While mobile malware remains small next to the amount affecting PCs, it is still growing, and new reports from Kaspersky Lab and F-Secure show where attackers are focusing their attention.
A new report by Kaspersky Lab found that 28 percent of all mobile devices attacked by malware in the third quarter of 2012 were running “Gingerbread” – aka Android OS version 2.3.6.
According to Kaspersky, 91 percent of all Android malware detected in the last 14 days of September occurred on mobile devices running either Gingerbread or “Ice Cream Sandwich”, Android version 4.04.
“It is obvious that the devices with the later versions of operating systems installed on them are better suited to actively working online,” blogged Yury Namestnikov, senior malware analyst at Kaspersky Lab. “Unfortunately, more active web surfing often leads users to sites hosting malicious content. “
“More than one half of all malware detected on user smartphones turned out to be SMS Trojans, i.e. malicious programs that steal money from victims’ mobile accounts by sending SMS messages to premium rate numbers,” he continued. “The OpFake family has become the most widespread (38.3 percent of all the malicious programs for Android detected) among all the mobile malware families. All the programs in this family disguise themselves as Opera Mini. Third place in the ranking was taken by the FakeInst family, whose members pretend to be installers for popular programs (17 percent).”
“These two types of malware are mostly distributed via so-called alternative app stores created by cybercriminals,” he added.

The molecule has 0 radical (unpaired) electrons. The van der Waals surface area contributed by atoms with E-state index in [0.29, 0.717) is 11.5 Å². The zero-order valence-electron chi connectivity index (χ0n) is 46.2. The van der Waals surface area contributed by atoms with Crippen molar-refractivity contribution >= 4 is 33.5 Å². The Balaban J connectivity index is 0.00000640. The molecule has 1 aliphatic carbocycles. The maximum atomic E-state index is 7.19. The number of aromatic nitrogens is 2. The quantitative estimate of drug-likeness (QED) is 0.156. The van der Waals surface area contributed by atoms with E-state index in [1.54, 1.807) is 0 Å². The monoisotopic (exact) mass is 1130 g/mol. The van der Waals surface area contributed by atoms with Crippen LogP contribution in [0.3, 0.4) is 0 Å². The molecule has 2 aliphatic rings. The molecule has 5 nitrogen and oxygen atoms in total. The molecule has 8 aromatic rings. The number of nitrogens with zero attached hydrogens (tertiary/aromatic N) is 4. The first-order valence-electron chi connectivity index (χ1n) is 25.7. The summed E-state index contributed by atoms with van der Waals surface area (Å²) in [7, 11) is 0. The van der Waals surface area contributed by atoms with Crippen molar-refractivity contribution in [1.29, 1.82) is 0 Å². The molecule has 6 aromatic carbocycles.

Google has taken a number of steps to address security, for example developing a mechanism known as Bouncer to police the Google Play marketplace for Android apps. Android also included anti-exploit features to Jelly Bean (4.1) and implemented address space layout randomization more extensively, and has reportedly developed a real-time app scanner for Jelly Bean 4.2 to detect malicious applications.
The threat landscape for mobile devices has more on it than Android malware however. In its report, F-Secure noted that the third quarter saw a new variant of Zitmo (mobile version of the Zeus malware) targeting Blackberry devices. The new variant is now using COD file format and targets mobile Transaction Authentication Numbers (mTANs) sent by banks to their customers to authenticate transactions attempts.
Besides Zitmo for Blackberry, the FinSpy trojan was the other notable discovery in the third quarter of 2012, F-Secure said. The Trojan is available on multiple mobile platforms – Android, Symbian, iOS, and Windows Mobile, and can take screenshots of an infected device, record keyboard strokes, intercept Skype communications, track device location, and monitor SMS and call activities on the device.
Researchers at F-Secure also identified 21 new families and variants affecting Symbian devices in the third quarter, representing a 17 percent increase compared to the second quarter.
“Most of the Symbian malware originates in China and are distributed for the purpose of making a profit,” according to the report. “Most of these (for example, Fakepatch.A and Foliur.A) are involved in SMS-sending activities. The SMS messages are usually sent to premium rate numbers or those associated with SMS-based services. Malware authors and distributers can easily turn an infection into profit by taking advantage of a ‘built-in’ billing mechanism for these SMS services; the malware simply sends out SMS messages that silently sign up the device owner for a premium subscription service, incurring charges the user’s account.”